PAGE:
Cushman pointed to polling last fall that showed the widening gender gap in the Atlanta suburbs, driven mostly by women’s disapproval of Trump.
“I would say that’s because of Trump’s tenor and his tone, and not because of his results, but it’s very hard to separate those,” she said. “Most suburban women are moms who spend a lot of time in carpools talking to their kids about tenor and tone.”
Zoller and Cushman both put their names forward to Kemp for the Isakson opening when the governor took the unusual step of creating a public application process for the job.
Both would have made solid senators and great candidates for the GOP.
But Loeffler had one thing going for her that others did not — she is absolutely, filthy rich.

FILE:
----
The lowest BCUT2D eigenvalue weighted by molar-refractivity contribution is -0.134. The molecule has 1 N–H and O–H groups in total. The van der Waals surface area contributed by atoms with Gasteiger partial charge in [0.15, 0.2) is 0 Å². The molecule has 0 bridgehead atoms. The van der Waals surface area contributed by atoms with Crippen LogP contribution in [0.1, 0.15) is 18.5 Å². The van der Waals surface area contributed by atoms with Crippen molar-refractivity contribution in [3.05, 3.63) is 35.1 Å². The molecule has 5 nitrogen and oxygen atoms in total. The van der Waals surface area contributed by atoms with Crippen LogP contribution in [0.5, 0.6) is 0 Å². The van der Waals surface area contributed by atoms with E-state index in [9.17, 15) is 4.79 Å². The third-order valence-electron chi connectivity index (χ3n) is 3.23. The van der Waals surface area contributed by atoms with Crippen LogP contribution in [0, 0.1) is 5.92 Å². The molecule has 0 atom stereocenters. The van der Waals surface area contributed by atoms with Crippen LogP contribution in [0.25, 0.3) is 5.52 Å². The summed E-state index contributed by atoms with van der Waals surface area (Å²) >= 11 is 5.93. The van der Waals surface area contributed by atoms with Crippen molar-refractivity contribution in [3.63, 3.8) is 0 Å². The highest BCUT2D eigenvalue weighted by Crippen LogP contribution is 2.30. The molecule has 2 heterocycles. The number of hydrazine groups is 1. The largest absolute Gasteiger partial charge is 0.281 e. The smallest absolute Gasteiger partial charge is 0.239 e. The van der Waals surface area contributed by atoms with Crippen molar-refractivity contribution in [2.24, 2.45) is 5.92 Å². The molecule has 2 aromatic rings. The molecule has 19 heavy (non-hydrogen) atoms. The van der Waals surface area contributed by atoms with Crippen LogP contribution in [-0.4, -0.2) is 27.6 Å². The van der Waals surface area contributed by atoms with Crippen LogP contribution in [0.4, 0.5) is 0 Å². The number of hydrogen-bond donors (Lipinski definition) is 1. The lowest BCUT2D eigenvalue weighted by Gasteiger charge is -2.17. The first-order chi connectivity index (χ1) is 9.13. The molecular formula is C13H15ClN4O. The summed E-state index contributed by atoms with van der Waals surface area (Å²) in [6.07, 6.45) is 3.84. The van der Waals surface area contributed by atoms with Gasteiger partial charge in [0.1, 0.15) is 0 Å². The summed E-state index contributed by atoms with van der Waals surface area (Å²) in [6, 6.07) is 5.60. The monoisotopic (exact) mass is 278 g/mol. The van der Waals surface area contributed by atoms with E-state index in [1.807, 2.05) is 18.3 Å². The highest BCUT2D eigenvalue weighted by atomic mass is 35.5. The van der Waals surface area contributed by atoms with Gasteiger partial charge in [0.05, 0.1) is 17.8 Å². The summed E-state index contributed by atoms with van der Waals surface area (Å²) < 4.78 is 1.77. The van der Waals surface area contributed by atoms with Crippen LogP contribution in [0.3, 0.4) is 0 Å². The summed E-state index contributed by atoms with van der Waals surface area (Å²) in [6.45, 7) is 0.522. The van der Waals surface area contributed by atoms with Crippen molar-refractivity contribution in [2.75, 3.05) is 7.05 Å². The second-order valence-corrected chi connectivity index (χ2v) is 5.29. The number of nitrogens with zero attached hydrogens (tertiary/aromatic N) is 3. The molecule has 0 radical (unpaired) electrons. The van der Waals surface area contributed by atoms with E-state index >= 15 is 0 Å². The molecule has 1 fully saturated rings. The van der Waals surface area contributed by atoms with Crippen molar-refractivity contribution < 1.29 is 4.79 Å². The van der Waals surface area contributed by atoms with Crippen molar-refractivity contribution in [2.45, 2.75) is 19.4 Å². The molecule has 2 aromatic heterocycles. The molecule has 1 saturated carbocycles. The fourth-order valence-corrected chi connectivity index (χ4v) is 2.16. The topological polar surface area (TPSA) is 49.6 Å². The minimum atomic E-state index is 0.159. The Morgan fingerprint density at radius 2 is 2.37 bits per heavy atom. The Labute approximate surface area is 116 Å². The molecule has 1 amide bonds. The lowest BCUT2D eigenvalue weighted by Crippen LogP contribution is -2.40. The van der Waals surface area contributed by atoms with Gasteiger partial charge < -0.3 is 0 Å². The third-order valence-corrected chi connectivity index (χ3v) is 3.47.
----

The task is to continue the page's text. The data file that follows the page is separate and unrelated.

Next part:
“The thing I don’t have that she does have is $20 million, to be perfectly frank,” Cushman said. “I think she could be spectacular, but she has to get her feet under her. We’ll just have to wait and see.”
To Cushman’s point, before Loeffler was appointed, she had already given $75,000 to the Republican National Committee this cycle, along with hundreds of thousands of past donations to the National Republican Congressional Committee, House and Senate members including Perdue and Isakson, and $750,000 to Mitt Romney’s presidential super PAC.
Loeffler’s team has also made it known she’s prepared to spend $20 million of her own money for the 2020 cycle alone and will also likely have a super PAC waiting in the wings to spend much more.